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COMMONS MAGAZINE

The Little City That Could

Somerset, Kentucky bucks big corporations by selling its citizens gasoline at lower costs

A Southern town that broadens government role in promoting the common good.  (Photo by J. Stephen Conn under a CC license)

When two politicians debate the role of government, it almost always is a Democrat vs. Republican.  Which is why it was so refreshing and instructive to read of the debate taking place among Republicans in a small city in southeastern Kentucky.

On July 19, after years of complaints about local gasoline prices being higher than those in surrounding communities, the City of Somerset decided to take matters into its own hands and began selling gasoline directly to the public.  Two-term State Senator Chris Girdler immediately declared, “socialism is alive and well in Somerset.”  Two-term Mayor Eddie Girdler, a distant cousin responded, “If government doesn't do it to protect the public, then who does it?”

In an interview State Senator Girdler, paraphrasing Ronald Reagan’s famous dictum insisted,  “the government is not the answer - government's the problem.”    Regrettably the interviewer did not remind the readers that government laid the very foundation of Somerset’s economy.  In 1950 the Army Corps of Engineers completed construction of one of the largest man-made lakes in the world. A little over 100 miles in length with an average depth of 85 feet, Lake Cumberland “transformed Somerset from a sleepy rural community into one of the largest recreation centers in Kentucky, drawing more than 1.7 million visitors annually.”   It would have been instructive to discover whether Senator Girdler would describe Lake Cumberland as a “socialist enterprise.”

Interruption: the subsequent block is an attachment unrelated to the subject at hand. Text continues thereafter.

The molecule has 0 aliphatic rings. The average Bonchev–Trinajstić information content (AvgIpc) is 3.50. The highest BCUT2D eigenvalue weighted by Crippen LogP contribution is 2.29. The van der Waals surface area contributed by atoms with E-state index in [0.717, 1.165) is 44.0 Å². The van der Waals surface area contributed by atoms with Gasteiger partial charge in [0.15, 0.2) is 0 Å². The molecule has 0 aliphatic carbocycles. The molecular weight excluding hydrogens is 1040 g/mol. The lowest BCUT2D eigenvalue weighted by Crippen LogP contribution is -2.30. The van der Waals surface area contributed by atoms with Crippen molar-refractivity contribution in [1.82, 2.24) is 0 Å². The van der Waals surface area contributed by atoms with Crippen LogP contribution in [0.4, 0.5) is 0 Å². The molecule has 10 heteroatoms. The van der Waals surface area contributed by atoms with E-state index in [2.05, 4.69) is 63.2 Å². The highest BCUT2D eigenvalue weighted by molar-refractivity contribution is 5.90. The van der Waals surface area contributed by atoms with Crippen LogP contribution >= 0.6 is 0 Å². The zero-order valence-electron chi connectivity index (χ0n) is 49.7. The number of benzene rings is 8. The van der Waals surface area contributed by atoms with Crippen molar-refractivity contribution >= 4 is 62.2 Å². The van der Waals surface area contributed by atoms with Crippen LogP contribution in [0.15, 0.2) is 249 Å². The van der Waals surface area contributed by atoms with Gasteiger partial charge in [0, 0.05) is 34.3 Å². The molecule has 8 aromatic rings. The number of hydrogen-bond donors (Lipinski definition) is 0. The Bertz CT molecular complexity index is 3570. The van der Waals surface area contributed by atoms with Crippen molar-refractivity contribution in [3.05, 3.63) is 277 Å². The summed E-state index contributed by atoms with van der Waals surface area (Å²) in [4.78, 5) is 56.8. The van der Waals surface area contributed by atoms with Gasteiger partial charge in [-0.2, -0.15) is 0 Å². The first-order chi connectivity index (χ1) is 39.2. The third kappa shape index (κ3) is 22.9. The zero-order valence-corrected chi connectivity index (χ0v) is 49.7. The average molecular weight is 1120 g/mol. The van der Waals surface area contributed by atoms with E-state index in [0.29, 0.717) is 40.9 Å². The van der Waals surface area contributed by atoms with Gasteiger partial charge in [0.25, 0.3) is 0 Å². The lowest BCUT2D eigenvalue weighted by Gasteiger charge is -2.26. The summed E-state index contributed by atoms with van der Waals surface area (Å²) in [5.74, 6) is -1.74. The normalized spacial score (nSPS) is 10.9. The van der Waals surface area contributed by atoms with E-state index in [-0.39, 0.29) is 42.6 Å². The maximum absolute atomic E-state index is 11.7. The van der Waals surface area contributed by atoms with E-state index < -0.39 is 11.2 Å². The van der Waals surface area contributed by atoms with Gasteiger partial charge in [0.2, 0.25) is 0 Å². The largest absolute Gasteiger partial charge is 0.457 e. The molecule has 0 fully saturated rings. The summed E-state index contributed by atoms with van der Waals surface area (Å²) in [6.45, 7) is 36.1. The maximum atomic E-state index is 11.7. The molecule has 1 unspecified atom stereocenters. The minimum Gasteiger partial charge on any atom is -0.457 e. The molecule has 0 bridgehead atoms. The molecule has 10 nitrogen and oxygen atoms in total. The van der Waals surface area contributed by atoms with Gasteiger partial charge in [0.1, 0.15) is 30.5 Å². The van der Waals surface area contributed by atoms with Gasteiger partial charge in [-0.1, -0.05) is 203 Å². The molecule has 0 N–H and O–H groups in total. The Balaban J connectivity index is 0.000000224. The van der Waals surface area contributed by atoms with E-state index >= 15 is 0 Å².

Senator Chris Girdler wants to protect us from big government. He approvingly cites Ronald Reagan’s famous dictum, "You can't be for big government, big taxes and big bureaucracy and still be for the little guy.” Mayor Eddie Girdler wants to protect us from the predations big giant corporation and he views government as a proper vehicle for doing so. “It’s the role of government to protect us from big business,” he maintains.

Somerset’s foray into retail gasoline sales is not the first time it has used its collective authority on behalf of the little guy. In 1951 the city established a municipally owned natural gas company. In the mid 1970s, regular natural gas shortages spurred this city of 11,000 to borrow $4.5 million from Farmers Home Administration to build a natural gas pipeline to previously landlocked producers in eastern Kentucky as well as a pipeline westward to a Texas Eastern Transmission terminal. Today Somerset owns and operates 155 miles of pipelines that connect to three major national natural gas transmission companies.  It purchases natural gas directly from more than a dozen producers while also transporting producers’ gas to more distant markets. 

In 2011 Somerset opened a natural gas stripping plant to upgrade the quality and monetary value of the natural gas.  In 2012 it began converting its public vehicle fleets to compressed natural gas, a project that by now is almost complete. It is the first in Kentucky to sell natural gas to privately owned vehicles.

In 2010 storage capacity for 100,000 gallons of gasoline and diesel became available at a bargain price. Entrepreneurial Somerset quickly snapped it up, gaining the ability to control costs by purchasing gasoline when prices are low.  Mayor Girdler estimates the city recouped its investment within two years and has been sharing the savings with 11 other public entities as well as Somerset’s independent schools.